In Baradwaj Rangan's book 'Conversations with Mani Ratnam', the director provides invaluable insight into the composition process of Ilaiyaraja. He says, "He sees the movie once, then puts the reel on while he's scoring, and as the reel is playing, he jots down a word here and a word there that are cues for him. And when the reel is over, he sits and writes his score. That's it." This anecdote clears up the mystery, if any, on the reason for the successful partnership of Mani Ratnam and Ilaiyaraja.

When director Gautam Menon was faced with the prospect of talking to Mani Ratnam over a hero's dates, he postponed the matter for several weeks before approaching the filmmaker. When asked why, he answered, "I couldn't look at him... I mean, how can you? He's the man who made Nayakan." It is only right that Ratnam's reputation revolves around his greatest work. Nayakan (1987) was included in the list of 'All-Time 100 Best Films' by Time in 2005.

A film that rivalled The Godfather in its scale, style, and narrative, Nayakan was a first for both the director and his composer. The film was minimalist in terms of its songs, but its background score remains memorable. One scene in particular, that of Velu Nayakan arriving to see his son's corpse, stands out for its compositional harmony with the scene's heightened drama. Watch.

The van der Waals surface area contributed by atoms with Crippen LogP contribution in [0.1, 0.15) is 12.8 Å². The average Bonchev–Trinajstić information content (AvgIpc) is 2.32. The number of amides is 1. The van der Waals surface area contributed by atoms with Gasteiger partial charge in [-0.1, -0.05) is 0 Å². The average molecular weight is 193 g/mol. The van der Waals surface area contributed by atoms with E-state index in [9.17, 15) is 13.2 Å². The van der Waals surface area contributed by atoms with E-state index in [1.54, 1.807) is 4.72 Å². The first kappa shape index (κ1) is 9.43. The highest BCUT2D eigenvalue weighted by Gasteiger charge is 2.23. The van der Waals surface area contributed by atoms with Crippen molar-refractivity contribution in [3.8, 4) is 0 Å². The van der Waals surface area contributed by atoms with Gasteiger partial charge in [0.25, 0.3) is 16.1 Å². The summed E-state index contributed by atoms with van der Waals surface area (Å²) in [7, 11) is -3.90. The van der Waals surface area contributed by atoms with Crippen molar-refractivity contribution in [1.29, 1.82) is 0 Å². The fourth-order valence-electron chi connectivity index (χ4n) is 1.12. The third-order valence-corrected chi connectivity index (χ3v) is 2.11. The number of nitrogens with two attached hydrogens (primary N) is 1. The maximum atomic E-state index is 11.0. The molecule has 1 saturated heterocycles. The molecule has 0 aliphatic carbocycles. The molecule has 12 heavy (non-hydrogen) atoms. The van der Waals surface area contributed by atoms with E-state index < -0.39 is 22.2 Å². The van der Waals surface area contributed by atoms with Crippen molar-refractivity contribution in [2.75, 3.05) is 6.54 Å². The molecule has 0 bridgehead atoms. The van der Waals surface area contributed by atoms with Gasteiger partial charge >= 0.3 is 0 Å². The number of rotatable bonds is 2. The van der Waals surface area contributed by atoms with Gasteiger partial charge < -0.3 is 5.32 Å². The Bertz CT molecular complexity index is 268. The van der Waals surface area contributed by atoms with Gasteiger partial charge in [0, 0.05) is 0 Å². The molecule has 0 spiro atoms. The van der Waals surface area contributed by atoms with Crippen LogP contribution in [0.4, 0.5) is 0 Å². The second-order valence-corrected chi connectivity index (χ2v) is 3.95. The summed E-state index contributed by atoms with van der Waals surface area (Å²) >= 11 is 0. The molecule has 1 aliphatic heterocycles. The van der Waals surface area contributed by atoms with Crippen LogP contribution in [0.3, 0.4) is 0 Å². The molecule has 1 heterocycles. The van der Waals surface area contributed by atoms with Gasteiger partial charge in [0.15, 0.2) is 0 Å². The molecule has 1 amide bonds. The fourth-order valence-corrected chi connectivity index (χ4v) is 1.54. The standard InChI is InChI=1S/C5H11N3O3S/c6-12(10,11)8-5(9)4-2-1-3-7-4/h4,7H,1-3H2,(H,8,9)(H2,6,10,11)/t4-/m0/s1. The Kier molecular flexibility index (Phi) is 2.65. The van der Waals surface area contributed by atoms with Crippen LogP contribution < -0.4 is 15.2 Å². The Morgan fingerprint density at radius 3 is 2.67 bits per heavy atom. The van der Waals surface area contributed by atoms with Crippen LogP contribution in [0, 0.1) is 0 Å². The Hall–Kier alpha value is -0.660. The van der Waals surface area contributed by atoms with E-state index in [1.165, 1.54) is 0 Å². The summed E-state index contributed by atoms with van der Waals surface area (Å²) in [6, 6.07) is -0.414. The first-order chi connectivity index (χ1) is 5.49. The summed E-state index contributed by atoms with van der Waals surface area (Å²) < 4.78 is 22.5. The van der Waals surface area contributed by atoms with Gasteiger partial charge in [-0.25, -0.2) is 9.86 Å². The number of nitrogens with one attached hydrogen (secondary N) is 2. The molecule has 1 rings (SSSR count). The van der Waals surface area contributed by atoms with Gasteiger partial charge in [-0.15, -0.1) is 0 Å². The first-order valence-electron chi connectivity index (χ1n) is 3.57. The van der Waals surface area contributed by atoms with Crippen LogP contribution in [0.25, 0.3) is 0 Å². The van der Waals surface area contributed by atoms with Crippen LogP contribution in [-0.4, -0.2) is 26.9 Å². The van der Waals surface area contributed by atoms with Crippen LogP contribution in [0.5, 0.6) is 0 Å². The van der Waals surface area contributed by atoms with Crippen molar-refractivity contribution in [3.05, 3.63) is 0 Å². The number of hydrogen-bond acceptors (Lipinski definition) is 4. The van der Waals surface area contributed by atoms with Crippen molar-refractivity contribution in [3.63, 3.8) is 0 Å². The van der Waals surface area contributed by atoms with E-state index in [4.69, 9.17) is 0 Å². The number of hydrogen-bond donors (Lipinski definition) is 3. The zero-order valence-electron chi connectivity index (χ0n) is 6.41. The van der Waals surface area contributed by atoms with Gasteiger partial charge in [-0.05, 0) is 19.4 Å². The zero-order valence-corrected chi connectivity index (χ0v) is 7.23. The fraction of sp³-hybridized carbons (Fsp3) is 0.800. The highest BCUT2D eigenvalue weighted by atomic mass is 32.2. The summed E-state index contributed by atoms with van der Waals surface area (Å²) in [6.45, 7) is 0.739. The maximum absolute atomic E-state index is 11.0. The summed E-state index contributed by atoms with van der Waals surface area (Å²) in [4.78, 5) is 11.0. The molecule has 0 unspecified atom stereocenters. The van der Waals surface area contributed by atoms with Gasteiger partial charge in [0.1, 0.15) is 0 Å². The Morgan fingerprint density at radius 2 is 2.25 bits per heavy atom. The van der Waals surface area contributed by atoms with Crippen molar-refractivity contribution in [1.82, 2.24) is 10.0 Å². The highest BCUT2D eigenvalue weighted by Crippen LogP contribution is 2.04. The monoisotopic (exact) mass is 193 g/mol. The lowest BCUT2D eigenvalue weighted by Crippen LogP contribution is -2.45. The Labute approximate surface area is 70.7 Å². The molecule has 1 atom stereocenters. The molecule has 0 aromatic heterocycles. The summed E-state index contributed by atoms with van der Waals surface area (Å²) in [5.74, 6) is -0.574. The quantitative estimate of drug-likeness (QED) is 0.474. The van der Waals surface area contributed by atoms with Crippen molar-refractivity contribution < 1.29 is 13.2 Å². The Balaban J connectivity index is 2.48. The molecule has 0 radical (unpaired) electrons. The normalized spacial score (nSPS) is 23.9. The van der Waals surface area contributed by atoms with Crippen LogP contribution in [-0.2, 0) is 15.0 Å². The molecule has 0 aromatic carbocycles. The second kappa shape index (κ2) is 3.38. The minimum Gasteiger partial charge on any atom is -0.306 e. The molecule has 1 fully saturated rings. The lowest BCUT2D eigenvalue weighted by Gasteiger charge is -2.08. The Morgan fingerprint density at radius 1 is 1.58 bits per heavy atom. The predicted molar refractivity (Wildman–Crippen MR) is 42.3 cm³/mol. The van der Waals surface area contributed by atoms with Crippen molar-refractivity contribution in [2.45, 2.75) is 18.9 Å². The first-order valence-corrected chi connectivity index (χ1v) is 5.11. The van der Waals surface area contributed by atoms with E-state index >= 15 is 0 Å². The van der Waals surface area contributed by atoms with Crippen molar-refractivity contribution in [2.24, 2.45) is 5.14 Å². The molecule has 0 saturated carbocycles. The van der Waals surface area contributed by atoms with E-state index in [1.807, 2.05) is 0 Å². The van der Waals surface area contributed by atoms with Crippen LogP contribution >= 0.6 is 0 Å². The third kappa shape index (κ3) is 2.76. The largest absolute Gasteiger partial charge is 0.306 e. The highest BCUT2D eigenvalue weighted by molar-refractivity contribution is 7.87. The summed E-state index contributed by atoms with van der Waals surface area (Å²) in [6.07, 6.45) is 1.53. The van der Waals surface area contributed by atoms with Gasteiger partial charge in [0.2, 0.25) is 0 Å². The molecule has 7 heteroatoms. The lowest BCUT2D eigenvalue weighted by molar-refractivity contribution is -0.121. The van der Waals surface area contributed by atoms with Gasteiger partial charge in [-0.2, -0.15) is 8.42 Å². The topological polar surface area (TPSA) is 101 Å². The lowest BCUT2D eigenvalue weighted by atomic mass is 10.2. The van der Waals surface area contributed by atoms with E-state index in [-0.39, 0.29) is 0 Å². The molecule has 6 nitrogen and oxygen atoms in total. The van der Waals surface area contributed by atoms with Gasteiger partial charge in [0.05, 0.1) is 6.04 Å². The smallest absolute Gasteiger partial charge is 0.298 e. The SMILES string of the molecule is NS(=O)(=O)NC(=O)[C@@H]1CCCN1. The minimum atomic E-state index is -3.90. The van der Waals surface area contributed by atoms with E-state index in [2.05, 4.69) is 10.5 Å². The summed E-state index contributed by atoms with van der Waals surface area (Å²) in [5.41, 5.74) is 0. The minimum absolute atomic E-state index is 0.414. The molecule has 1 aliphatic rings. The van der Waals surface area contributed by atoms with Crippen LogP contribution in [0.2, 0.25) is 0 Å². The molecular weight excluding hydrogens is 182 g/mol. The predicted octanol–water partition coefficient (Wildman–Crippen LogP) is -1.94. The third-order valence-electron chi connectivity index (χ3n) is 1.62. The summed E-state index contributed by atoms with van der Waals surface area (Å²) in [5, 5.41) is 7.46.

If Nayakan marked the high point of drama, Thalapathi (1992) was its denouement. Based on the story of Karna from the Mahabharata, Thalapathi had two of South India's most mercurial stars, Rajinikanth and Mammootty, playing friends. The film is a testament to the complete crystallised vision of Mani Ratnam emerging from the chrysalis of his earlier experiments like Anjali and Agni Natchathiram. The soft lighting, the conflicts, the collateral damage of human relations, a love story in the middle are elements that would come to define 'a Mani Ratnam film' for years.

Ilaiyaraja, for his part, plays beautifully with melodies, crescendo symphonies and foot-tapping pop rhythms. While songs like 'Yamunai aatrile' would reveal the soul of classical music that influenced the composer, the pop rhythm of 'Rakamma kaiyya thattu' defined his popularity amongst the masses. The song 'Rakamma' would eventually find itself listed by BBC as one of the top 10 most popular songs in the world in 2002. But it is in the background music that Ilaiyaraja steals the scene. The leitmotif of a train's hoot precedes the theme of the song, tying the orphaned anti-hero with his distanced mother, and brother, throughout the film. It acts as a thread which ties the music of the film inextricably with the story. 

It was also the last time Mani Ratnam worked with Ilaiyaraja. The reasons for their split remain unknown, and are only guessed upon. Many attribute it to the rise of AR Rahman, and some to the waning influence of Ilaiyaraja in a rapidly changing industry. The fact remains that few filmmakers have found such an able ally in a composer, who understood the importance of the presence, or absence, of music in a particular scene. 

In a recent masterclass, the director explained songs as 'a film within a film'. It is unsurprising that Ilaiyaraja, a composer who enjoys classical operas and musical dramas in his leisure time, was his chosen storyteller.